Jason Averbook frequently asks HR leaders what year it feels like inside their companies—and most typically give a year sometime in the last two decades.
That divide has become even more apparent with the coronavirus pandemic.
“Now, the outside of work and the inside of work have meshed together,” he said about the overnight impact of the health crisis on employers, who have had to quickly start considering issues like virtual onboarding, successful remote-work structures and the employee experience of a distributed workforce. “This is a massive opportunity for us to skip years of stuff we did that didn’t actually feel like how life truly was outside of work.”
In a webinar in partnership with HRE on Wednesday, Averbook, co-founder and CEO of Leapgen and columnist for HRE, outlined 10 guideposts HR leaders can look to in order to reprioritize their 2020 goals in light of our current crisis:
Data is now a mandate: Data is the “air we breathe,” Averbook said, but HR hasn’t maximized its potential; however, the disruptions caused by the pandemic can be used as a wake-up call. Now is the time to fully capitalize on data, specifically for enhancing the employee experience. “Those who use it the best will come out ahead,” he said.
Job architecture has changed forever: The modern concept of a “job” is now gone. In a shift that had already begun before our current crisis, organizations of the future need to be focusing on tasks and skills instead of traditionally finite roles.
A new operating model: “We need to be incorporating digital delivery into everything we do,” Averbook said. HR and HR technology have historically been considered separate entities—a shift that can’t happen anymore. “The only way to deliver is through digital,” he said. “We were behind 10 or 15 years—if not more—so we need to use this as our opportunity to get beyond that.” In a live poll of webinar listeners, 64% said their organizations are not equipped to ensure digital thinking and execution are at its core.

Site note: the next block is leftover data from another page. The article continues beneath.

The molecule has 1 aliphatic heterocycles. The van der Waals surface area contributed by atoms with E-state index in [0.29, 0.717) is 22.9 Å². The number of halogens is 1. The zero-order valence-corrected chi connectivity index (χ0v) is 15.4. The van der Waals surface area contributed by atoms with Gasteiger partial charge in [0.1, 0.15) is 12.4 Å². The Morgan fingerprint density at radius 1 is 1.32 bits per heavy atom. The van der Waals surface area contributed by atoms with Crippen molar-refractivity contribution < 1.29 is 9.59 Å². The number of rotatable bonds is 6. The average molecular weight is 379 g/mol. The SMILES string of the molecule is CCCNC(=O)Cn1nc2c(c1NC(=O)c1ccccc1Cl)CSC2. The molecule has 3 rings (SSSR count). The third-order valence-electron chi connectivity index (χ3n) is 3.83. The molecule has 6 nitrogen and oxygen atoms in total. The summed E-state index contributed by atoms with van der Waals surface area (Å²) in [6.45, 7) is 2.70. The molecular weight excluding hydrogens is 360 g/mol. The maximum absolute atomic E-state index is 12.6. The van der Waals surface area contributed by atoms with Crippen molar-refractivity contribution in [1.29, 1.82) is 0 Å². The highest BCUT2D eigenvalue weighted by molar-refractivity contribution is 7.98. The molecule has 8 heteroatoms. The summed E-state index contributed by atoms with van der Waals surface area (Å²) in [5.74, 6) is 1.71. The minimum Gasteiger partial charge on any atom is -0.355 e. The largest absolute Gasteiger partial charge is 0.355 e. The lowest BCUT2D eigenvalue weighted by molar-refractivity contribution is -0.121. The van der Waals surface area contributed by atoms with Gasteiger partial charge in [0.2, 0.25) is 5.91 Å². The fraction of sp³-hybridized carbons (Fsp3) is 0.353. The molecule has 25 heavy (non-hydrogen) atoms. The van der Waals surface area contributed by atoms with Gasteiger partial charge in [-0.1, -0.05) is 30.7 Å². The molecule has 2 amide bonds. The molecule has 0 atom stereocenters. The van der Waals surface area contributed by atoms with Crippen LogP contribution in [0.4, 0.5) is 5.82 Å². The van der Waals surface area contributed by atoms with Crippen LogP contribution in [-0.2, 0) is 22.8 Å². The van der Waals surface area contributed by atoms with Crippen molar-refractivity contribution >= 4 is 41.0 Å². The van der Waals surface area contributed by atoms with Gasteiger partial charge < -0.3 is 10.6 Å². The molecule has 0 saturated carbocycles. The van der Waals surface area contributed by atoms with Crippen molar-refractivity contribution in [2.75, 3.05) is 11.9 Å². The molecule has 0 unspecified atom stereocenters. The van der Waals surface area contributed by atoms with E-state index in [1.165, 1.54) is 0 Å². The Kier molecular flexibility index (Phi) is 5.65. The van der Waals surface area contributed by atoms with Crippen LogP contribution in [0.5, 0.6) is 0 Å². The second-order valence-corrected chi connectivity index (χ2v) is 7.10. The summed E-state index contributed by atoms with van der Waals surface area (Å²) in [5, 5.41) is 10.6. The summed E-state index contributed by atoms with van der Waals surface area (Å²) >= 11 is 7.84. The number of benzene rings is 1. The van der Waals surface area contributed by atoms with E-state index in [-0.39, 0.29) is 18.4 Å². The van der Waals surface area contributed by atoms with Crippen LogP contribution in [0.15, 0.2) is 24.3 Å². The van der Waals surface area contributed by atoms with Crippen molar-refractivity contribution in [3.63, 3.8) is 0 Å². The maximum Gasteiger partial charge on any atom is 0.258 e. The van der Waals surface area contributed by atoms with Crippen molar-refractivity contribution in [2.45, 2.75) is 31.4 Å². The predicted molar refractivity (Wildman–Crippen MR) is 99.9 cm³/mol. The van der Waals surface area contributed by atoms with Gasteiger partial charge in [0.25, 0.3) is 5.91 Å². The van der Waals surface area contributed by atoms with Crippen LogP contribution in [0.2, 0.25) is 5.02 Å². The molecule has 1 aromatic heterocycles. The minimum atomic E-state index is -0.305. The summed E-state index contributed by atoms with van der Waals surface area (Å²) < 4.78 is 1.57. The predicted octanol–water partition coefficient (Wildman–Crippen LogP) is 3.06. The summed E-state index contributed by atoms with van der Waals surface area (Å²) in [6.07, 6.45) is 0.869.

Integrate employee experience: Employee experience should be HR’s top priority, Averbook said—company portals that are more akin to link farms than personalized experiences are a missed opportunity. In another live poll, nearly 75% of respondents said their organization did not have a workforce experience layer that brings together knowledge, content, analytics and transactions.
Good times and bad: “We’re in a moment of time that’s going to continue to be turbulent,” Averbook noted, and the employee experience needs to account for that. “If we don’t have a good way to communicate with people with good, relevant data, then we’re not doing a good job as leaders in the organization.”
Stay human: One of the primary tasks of HR leaders going forward needs to be helping business leaders stay “human,” Averbook said. With a newly remote workforce and rapidly changing culture, organizations need HR professionals to lead in this area, particularly around urging leaders to listen and respond to employee feedback.
Talent planning reborn: Lengthy requisition processes, background checks and more often drag down the hiring process, while strategies like instructor-led training can be seen as ineffective for learning and development. When it comes to building talent, organizations should be asking themselves, “Does it really matter?” If not, let it go, Averbook said.
Digital workplaces are HR’s responsibility: The tools employees use to work are more important than ever now, but those decisions are often left to IT; that needs to change, he said. “IT doesn’t know I may need to be able to offer my employees the opportunity to have a mental-health checkup through their job, nor should it; IT can help us bring what we need to life, but the tools and capabilities managers and employees need to do their best work is a big part of HR’s responsibility.”
Revise roadmaps: Every business roadmap organizations had created for 2020 need to be revisited,” Averbook said. Contracts are changing, priorities are shifting and what employees need is evolving. He encouraged 100-day sprints when it comes to planning—not long-term, multi-year plans.
It’s up to us: Now is HR’s opportunity to “get off the habit trail,” Averbook said. “How do we steer this? We steer with us.” Few business leaders are going to identify the people problems of this new way of working, so it’ll be up to HR leaders to take the lead. “This will be the year that changed HR forever. But it’s only going to change because of us—not because someone told us to change it.”